Frank's sign is characterized by a diagonal earlobe crease (DELC) that extends backward from the tragus across the lobule to the ear edge of the auricle at an angle of 45 degrees. It has been described as a dermatological marker and a prominent clinical sign of coronary artery disease. Several studies have unveiled the link between Frank’s Sign and cardiovascular disorders and other vascular diseases (peripheral and cerebrovascular), with a sensitivity of 62.1% and 69.2% for severe coronary atheroma and specificity of 65.9% and 78.0%, respectively, for men and women.
A large population prospective study has shown a significant association of Frank's sign with increased risks of ischemic heart disease and myocardial infarctions, and hence, it was assumed to be a valuable tool to predict the severity of coronary artery disease. Frank's sign shows the possibility of being an independent risk factor and is a useful diagnostic physical examination finding in adults less than 60 years of age. Reliable clinical correlations that predict atherosclerosis are needed to identify at-risk patients. Thus, a detailed inspection of the earlobes should be considered an integral part of the physical examination in clinical practice for patients with suspected coronary artery disease.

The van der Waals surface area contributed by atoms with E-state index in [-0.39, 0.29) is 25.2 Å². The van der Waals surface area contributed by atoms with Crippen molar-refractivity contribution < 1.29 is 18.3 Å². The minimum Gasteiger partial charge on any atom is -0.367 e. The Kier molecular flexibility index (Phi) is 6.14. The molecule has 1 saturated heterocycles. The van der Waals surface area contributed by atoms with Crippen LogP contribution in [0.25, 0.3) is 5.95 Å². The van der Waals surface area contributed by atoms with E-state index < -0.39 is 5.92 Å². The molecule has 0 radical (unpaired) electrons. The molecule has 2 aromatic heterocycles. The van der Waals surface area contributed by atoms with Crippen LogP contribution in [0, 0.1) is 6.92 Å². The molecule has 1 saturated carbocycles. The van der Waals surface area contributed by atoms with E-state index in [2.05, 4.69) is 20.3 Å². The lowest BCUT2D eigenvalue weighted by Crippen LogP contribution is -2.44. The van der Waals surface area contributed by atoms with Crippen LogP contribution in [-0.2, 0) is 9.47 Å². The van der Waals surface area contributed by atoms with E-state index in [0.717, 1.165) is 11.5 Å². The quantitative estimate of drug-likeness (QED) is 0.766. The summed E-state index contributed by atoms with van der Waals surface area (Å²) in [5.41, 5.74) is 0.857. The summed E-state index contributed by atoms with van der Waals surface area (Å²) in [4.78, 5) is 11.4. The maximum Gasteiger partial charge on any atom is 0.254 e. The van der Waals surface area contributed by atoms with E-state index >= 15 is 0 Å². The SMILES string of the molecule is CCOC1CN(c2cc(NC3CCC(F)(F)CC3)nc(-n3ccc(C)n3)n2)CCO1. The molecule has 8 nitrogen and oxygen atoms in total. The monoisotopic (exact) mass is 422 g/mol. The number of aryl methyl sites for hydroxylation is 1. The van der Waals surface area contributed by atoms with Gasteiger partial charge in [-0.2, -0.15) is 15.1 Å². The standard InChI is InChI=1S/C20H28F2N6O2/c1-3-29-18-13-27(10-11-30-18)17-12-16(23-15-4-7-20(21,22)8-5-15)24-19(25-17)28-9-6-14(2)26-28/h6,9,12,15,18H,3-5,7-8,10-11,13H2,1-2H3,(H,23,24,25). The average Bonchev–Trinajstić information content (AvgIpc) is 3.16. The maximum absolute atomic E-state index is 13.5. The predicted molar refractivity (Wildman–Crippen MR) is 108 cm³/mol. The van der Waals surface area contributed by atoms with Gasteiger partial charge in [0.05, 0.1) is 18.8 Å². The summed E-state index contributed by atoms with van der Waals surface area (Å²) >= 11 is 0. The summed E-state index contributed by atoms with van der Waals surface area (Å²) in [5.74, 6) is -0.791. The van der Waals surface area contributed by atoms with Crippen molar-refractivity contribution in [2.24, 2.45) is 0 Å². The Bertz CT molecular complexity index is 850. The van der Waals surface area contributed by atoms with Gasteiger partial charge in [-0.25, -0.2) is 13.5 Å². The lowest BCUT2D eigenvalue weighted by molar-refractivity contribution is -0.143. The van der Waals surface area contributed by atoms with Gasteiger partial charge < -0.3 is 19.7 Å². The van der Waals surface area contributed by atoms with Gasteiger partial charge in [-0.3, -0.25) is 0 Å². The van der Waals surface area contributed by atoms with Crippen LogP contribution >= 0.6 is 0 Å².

In addition, several other reports suggest that Frank's sign could also be a predictor of cerebral infarctions, concomitant with premature aging and the loss of dermal and vascular fibers. Clinical analysis reveals that the cause of death in patients with Frank’s sign, although predominantly cardiovascular, also included malignancy, pulmonary diseases, respiratory infections, and peptic ulcer disease.
Researchers from the University of Toledo (Ohio) acclaim cardiac otalgia, or ear-pain an indicator of heart ailments and stated it as a predominant factor in women, people with prolonged diabetes, and persons with severe cardiac manifestations. A dull ache or throbbing may be a signal of the ear, sinus, or dental infection, but a sharp or burning ear pain in both ears without the signs of any infection, inflammation, or redness, may indicate cardiac distress. However, according to a clinical survey, out of almost 200 cardiac patients in one multi-center study, only 11 had cardiac otalgia.